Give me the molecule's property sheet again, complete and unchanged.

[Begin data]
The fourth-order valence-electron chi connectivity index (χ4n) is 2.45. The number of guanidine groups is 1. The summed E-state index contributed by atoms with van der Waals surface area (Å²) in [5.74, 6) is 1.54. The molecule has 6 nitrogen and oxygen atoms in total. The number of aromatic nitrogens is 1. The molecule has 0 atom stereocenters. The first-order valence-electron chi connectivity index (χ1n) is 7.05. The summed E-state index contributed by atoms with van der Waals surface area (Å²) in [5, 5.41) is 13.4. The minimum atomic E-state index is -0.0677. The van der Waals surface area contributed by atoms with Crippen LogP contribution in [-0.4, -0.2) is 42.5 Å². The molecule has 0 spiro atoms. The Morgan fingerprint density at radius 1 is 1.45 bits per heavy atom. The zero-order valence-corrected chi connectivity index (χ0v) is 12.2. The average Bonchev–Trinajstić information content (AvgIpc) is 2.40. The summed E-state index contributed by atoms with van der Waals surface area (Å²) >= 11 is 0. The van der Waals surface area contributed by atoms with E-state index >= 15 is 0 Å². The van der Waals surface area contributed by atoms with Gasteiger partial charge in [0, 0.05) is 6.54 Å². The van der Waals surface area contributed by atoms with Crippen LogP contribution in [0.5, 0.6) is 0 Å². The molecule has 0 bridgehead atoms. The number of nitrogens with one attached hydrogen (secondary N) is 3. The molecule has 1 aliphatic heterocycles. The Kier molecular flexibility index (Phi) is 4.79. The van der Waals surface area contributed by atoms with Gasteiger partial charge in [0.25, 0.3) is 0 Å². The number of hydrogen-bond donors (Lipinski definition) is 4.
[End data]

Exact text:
The fourth-order valence-electron chi connectivity index (χ4n) is 2.45. The number of guanidine groups is 1. The summed E-state index contributed by atoms with van der Waals surface area (Å²) in [5.74, 6) is 1.54. The molecule has 6 nitrogen and oxygen atoms in total. The number of aromatic nitrogens is 1. The molecule has 0 atom stereocenters. The first-order valence-electron chi connectivity index (χ1n) is 7.05. The summed E-state index contributed by atoms with van der Waals surface area (Å²) in [5, 5.41) is 13.4. The minimum atomic E-state index is -0.0677. The van der Waals surface area contributed by atoms with Crippen LogP contribution in [-0.4, -0.2) is 42.5 Å². The molecule has 0 spiro atoms. The Morgan fingerprint density at radius 1 is 1.45 bits per heavy atom. The zero-order valence-corrected chi connectivity index (χ0v) is 12.2. The average Bonchev–Trinajstić information content (AvgIpc) is 2.40. The summed E-state index contributed by atoms with van der Waals surface area (Å²) >= 11 is 0. The van der Waals surface area contributed by atoms with E-state index >= 15 is 0 Å². The van der Waals surface area contributed by atoms with Gasteiger partial charge in [0, 0.05) is 6.54 Å². The van der Waals surface area contributed by atoms with Crippen LogP contribution in [0.5, 0.6) is 0 Å². The molecule has 0 bridgehead atoms. The number of nitrogens with one attached hydrogen (secondary N) is 3. The molecule has 1 aliphatic heterocycles. The Kier molecular flexibility index (Phi) is 4.79. The van der Waals surface area contributed by atoms with Gasteiger partial charge in [0.25, 0.3) is 0 Å². The number of hydrogen-bond donors (Lipinski definition) is 4.